Making the Lye

Apologies for not posting earlier, we’ve been busy with work and such over the weekend.

Here’s a summary of what we’ve been up to from May 31 – June 3.

Friday 31st (afternoon)

We constructed the Lye Leaching Barrel and started Leaching #1.

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Lye barrel setupIMG_0697Drilling drainage holes into the barrel….also a lesson in power tool usage

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We plugged the drainage holes with wine corks

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First filtering layer, assorted sizes of rocks

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Second layer, sticks (or in our case, driftwood)

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Third layer, straw (approx. 6 inches)

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Then finally the wood ashes

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Now we are ready for the water. We used some rainwater that had been collected, and the rest came from the tap. The total volume of our barrel was around 160L.

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A shot of all the ingredients together, ready for leaching

Sunday 2nd (evening)

Drained Leaching #1 into Lye Receptacle and measured a sample for testing. This sample unfortunately failed the “Egg/Potato Test”.

Failed the 'potato-egg test' as the egg did not float.

Egg does not float indicates that the lye is not of a high enough pH and needs more time to strengthen.

Added more ashes to Lye-Leaching Barrel.

Having recently acquired ashes from Oak pieces, I added these to try and strengthen the lye water.

Having recently acquired ashes from Oak pieces, I thought the addition of ashes of hardwood would benefit the current softwood-ash lye.

Refilled the barrel with lye water and began Leaching #2.

Observations: The straw floated above the water with the ashes sitting on top of the straw. Because of this, the ashes were therefore not soaking in the water like they should be, so three bricks were placed on top to weigh down the straw. The water was then able to soak the ashes.

Monday 3rd (afternoon)

Drained Leaching #2 into Lye Receptacle, however this again failed the “Egg/Potato Test”. Decided to refill barrel with lye water and try to strengthen with Leaching #3.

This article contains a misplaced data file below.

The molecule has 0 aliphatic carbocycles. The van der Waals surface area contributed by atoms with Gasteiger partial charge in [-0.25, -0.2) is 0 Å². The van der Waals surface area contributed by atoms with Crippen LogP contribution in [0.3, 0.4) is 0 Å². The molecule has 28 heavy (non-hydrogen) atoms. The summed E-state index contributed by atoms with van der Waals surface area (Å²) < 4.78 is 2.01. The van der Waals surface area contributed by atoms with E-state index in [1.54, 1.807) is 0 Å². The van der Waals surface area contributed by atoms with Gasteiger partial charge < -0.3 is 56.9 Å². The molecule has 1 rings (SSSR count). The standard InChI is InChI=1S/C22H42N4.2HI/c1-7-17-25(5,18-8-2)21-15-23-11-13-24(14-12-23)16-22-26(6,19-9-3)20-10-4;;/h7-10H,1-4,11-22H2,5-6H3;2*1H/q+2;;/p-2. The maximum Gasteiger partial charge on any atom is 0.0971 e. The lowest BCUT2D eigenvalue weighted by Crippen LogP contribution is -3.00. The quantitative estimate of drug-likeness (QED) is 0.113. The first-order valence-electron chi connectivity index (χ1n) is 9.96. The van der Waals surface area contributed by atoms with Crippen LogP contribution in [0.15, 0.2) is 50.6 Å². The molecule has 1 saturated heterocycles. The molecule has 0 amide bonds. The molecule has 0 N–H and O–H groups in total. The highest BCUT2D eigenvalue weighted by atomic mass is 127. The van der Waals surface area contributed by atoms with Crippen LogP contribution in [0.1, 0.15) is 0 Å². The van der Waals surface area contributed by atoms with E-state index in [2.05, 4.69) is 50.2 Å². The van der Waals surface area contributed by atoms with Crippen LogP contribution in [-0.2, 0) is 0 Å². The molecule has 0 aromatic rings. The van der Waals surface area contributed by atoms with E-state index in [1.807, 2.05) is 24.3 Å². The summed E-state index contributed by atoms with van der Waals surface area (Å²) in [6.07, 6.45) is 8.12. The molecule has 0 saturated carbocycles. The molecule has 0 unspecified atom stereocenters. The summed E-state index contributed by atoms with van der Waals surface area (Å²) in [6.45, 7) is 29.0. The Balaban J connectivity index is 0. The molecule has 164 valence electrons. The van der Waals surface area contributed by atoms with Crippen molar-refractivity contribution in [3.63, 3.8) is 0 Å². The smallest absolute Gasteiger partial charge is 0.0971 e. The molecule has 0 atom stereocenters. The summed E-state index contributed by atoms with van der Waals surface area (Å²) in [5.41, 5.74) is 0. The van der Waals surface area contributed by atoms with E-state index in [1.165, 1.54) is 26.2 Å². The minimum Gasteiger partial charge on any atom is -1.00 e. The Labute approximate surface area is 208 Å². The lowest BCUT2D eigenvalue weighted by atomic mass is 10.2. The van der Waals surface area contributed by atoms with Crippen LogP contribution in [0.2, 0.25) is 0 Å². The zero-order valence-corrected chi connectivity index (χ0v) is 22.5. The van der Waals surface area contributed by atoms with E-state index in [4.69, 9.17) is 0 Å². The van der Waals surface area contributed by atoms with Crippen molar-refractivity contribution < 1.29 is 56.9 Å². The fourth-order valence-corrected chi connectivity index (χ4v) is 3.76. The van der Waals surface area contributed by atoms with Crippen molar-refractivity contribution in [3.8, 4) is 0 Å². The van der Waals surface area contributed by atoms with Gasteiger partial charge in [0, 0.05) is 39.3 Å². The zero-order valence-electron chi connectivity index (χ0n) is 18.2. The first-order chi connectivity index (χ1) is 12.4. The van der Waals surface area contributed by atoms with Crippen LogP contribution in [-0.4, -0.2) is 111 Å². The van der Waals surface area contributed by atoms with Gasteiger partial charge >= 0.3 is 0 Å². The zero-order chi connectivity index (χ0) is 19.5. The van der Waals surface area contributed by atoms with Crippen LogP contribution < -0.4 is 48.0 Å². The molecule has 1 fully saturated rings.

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Three days later, ready for draining. After 10 minutes or so of immense struggle to release the cork, we finally got the barrel to drain.

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Lye water….who wouldn’t want to wash their clothes in that?

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Sadly, our lye did not pass the ‘potato-egg’ test, we decided to put it back in the barrel for more soak time in the hopes that it would strengthen further overnight.

Observations: Although not strong enough to pass the “Egg/Potato Test”, we did notice that accidental contact (splashes, moisture on bottom of barrel) irritated our skin and caused some redness. We were right to wear rubber gloves, and safety glasses would be recommended as well – especially for contact lens wearers.

In the mean time, we cut the fabric to size/quantity and stained them (red wine, dirt, grass, cheese). Using the “Washing Bat Method”, we “beat” the fabric pieces in a basin of water.

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In the mean time, we decided to try out our new WASHING BAT! Big thanks to Sarah’s dad for helping to construct this.

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Stain samples. We stained swatches of linen (top, white) and wool (bottom, beige). From left-right, stains are: grass, wine, parmesan cheese (to mimic the smell of B.O.), and mud.

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Practicing with the bat. Our medieval washing trough is a cooler….worked great!

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More batting.

After washing, we placed the cleaned pieces on Rosemary/Lavender to dry.

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Our drying rack. Resources said to dry in the sun over rosemary branches for a fresh scent.

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Wash water. We used a brick in the ‘trough’ to bat the textiles on.

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The end product for the day. On the left are some ‘before’ samples, on the right, our finished product layed out to dry.

————————————————————————————————–

Major event occurred during the night, will post tomorrow.

– Sarah & Nicole

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One Response to Making the Lye

  1. Erin says:

    Major event? I’m dead curious now!

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